October 16, 2013 | Posted in Digestion / Liver, Immune System, Living Earth, Men's Health, Nutrition, Pediatrics, Women's Health

Little Miss Muffet sat on a tuffet eating her curds and whey.
Along came a spider and sat down beside her and frightened Miss Muffet away.

Have you had your curds and whey today?


Involve children in making fermented foods. Then find a comfortable tuffet, shoo away any yogurt-loving spiders, and enjoy.

The most ancient form of food preservation is lactic acid fermentation. It is far older than refrigeration.  In the time of Moses, breadmaking with leaven was part of life; Moses told the people of Israel to leave this behind as they fled from Egypt, and they ate unleavened bread on that journey.

Lactic acid fermentation is used to preserve the following food groups:

  • grains (sourdough bread, pancakes),
  • dairy (soured milk products such as yogurt, kefir, cream cheese, cottage cheese) and
  • vegetables (sauerkraut, kimchee, etc.).
  • beans, including soybeans  These fermented soy products are wonderful for health: miso, tamari, tempeh. Always buy these labelled ‘organic’ and ‘non-gmo’ because over 90% of all soy is now (2013) genetically modified, possibly even some organic soy.

Fermented foods support healthy liver function. The three-carbon lactic acid molecule enters the liver’s citric acid cycle in the mitochondrion and supports energy (ATP) production. It is far more readily used than the two-carbon acetic acid of vinegar.

Fermented foods support good bacteria in the mouth and gastro-intestinal tract. The intestinal flora provide a reservoir for the good bacteria of the vagina. The good bacteria provide protection against invading germs.  They also produce B vitamins for the body, lower the cholesterol, and decrease the tendency to allergies.

Fermented foods should be eaten daily, and used in larger amounts after antibiotics along with probiotics.  Probiotics may be taken longterm if there are gastrointestinal problems and if antibiotics are used.  An exception is that some researchers find Crohn’s disease patients may react adversely to probiotics in high concentrations; a practitioner’s guidance is required.

Kefir has more good bacteria in it than yogurt.

A simple recipe for raw milk yogurt or kefir is as follows:

  • Put 1/2 gallon of raw milk into a large pot on the stove on the lowest heat possible; use a double boiler if necessary.
  • Heat gently to 110 degrees. Do not scald or boil. (If you accidentally scald or boil, you can still make yogurt, but you have lost some of the superior digestibility of the raw milk.)
  • Place good quality plain yogurt or kefir starter in the bottom of enough glass jars to hold the volume of raw milk you have warmed. Use approx two tablespoons of yogurt as starter for 16 ounces of milk.
  • Pour the heated 110 degree raw milk into the jars and put the lids on but not tight.
  • Place the glass jars in an ice chest with bottles of hot water, and you will have yogurt or kefir in 8-24 hours.  You may also set the jars in the sun, or in a closed car sitting in the sun. Other warm locations can also be used, eg the oven with pilot light only, or tucked around a hot water pipe with towels.
  • The length of the fermentation determines tartness and amount of lactose remaining. Lactose is turned into lactic acid gradually, so if a person is lactose intolerant, he/she may ferment the yogurt or kefir for longer than 8 hours, in order to have less or no lactose in the yogurt or kefir.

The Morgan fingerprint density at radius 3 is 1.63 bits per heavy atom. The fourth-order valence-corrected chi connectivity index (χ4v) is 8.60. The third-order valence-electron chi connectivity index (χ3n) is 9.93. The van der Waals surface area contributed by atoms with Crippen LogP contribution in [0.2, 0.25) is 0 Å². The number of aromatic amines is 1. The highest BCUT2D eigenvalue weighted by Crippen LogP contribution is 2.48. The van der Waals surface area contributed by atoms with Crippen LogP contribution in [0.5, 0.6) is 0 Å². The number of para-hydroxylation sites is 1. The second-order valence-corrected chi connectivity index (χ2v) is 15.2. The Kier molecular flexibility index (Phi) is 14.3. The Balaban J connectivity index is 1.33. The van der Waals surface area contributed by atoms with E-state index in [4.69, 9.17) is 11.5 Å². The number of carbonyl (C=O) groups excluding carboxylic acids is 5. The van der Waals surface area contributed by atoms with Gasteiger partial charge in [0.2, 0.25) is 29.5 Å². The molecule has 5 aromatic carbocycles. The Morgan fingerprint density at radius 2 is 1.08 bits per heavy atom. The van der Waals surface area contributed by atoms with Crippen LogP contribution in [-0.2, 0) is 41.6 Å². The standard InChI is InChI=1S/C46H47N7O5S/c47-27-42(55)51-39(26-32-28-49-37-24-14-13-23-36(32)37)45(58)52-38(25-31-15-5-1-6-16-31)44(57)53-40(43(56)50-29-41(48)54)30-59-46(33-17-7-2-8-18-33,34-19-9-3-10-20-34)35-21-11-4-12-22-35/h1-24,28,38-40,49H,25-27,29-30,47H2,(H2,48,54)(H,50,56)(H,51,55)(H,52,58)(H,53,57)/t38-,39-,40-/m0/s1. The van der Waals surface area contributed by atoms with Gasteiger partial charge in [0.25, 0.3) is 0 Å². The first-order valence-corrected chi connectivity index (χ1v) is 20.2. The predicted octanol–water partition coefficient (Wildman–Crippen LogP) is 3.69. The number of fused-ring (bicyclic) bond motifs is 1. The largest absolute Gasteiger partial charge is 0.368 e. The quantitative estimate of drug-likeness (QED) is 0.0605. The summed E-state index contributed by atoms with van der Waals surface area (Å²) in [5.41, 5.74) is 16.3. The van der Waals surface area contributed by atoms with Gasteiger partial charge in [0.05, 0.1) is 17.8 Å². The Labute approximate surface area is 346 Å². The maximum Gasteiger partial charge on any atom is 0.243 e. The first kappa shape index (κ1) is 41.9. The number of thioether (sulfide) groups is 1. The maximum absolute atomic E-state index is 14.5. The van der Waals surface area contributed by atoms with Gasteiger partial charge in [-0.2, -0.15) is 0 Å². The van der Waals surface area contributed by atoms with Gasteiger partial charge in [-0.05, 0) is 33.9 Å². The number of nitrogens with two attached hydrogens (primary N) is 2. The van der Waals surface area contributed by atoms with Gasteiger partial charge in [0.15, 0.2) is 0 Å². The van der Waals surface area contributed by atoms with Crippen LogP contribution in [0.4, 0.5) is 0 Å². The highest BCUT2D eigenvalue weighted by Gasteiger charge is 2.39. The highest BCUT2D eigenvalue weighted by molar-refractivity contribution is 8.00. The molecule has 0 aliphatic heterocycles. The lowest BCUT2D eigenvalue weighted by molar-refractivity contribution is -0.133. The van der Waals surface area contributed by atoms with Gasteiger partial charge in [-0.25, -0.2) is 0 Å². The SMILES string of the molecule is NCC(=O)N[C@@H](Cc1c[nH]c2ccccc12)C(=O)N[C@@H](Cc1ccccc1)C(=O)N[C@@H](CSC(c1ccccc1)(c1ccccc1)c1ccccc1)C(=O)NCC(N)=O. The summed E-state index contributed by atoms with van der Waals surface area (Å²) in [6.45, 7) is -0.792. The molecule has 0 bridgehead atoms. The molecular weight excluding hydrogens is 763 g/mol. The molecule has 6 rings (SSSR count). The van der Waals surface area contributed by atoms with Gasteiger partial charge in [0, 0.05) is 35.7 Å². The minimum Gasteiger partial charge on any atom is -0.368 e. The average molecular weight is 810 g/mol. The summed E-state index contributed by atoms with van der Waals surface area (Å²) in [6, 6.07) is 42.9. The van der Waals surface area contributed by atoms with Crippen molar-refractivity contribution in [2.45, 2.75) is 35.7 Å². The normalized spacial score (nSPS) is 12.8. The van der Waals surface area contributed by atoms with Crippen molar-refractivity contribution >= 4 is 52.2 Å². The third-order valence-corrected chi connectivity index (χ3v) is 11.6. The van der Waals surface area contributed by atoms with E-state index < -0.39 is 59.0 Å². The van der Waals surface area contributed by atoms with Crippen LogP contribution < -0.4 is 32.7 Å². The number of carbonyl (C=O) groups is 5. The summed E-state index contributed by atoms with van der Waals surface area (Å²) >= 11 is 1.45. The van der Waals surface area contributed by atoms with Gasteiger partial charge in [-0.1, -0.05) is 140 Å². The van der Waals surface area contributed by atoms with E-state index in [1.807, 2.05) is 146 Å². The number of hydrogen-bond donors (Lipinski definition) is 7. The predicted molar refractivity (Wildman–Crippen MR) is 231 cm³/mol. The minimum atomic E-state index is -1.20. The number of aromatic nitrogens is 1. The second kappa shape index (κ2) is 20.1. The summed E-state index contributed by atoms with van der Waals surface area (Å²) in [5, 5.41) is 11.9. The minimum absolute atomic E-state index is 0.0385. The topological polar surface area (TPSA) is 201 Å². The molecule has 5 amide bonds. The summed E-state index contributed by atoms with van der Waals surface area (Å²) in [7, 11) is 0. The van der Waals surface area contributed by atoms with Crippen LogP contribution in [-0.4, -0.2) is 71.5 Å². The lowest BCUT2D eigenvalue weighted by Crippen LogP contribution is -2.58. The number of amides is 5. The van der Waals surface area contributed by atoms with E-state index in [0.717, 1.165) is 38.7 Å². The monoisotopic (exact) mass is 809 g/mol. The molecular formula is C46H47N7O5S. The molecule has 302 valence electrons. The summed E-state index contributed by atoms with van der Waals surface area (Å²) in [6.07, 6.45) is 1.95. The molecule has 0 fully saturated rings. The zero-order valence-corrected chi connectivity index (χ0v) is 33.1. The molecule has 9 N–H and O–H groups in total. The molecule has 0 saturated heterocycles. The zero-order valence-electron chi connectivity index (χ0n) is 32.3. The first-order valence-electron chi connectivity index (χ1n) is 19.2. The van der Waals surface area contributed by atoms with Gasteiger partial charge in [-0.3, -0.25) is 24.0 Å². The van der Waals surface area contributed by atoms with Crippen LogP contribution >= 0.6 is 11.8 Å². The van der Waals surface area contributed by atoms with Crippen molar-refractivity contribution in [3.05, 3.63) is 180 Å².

• Store in the refrigerator.
  • It can be poured into a cloth bag (or through several layers of cheesecloth) and separated into curds and whey at room temperature, then refrigerated.

Homemade yogurt or kefir is a forgiving process, so do not be intimidated or feel defeated if you have slightly different conditions — it is likely to work anyhow.

The yogurt or kefir will have cream on the top, if whole milk is used, and may separate slightly.

Do not blenderize raw milk products, whether it is sweet milk, raw milk whey powder, or fermented kefir or yogurt.  Blenderizing destroys the delicate health-giving protein structure of milk, like homogenization does.  Overheating milk, including pasteurization , destroys the milk protein also.  

Sally Fallon’s Nourishing Traditions has simple delicious recipes for homemade sauerkraut and kimchee.  There are thorough descriptions of whey and its uses as well.

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True Botanica Gut Restore (Saccharomyces, good yeast for the gut, 6 billion organisms) for adults one capsule daily orally, Saccharomyces are important especially after the dreaded Clostridium difficile infections of the colon, and for general bowel health.

Triple Strength Probiotics (lactobacilli, good bacteria, 3.75 billion) for adults one capsule daily orally.  The True Botanica products are stable at room temperature.

Innate Response Intensive (400 billion organisms) for adults one capsule daily orally till gone; 7-day course requires refrigeration.

ASK YOUR DOCTOR:   VSL#3 DS is a prescription medical food, covered by some insurances for patients with inflammatory bowel disease and irritable bowel disease. It is the most concentrated probiotic available.

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Use the highest quality vegetables and raw milk in making fermented foods.  Know your raw milk provider and the quality standards used.

Consult your practitioner if you have undiagnosed digestive problems.

If you have Crohn’s disease, use high dose probiotics under a practitioner’s guidance.

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Nourishing Traditions, Fallon, Sally, New Trends Publishing, 2001.

Innate Response  www.innateresponse.com  +1 800 634 6342 (in USA)  +1 603 216 0899 (outside USA)

True Botanica www.truebotanica.com +1 800 315 TRUE (8783) (in USA)  +1 262 912 0970 (outside USA)

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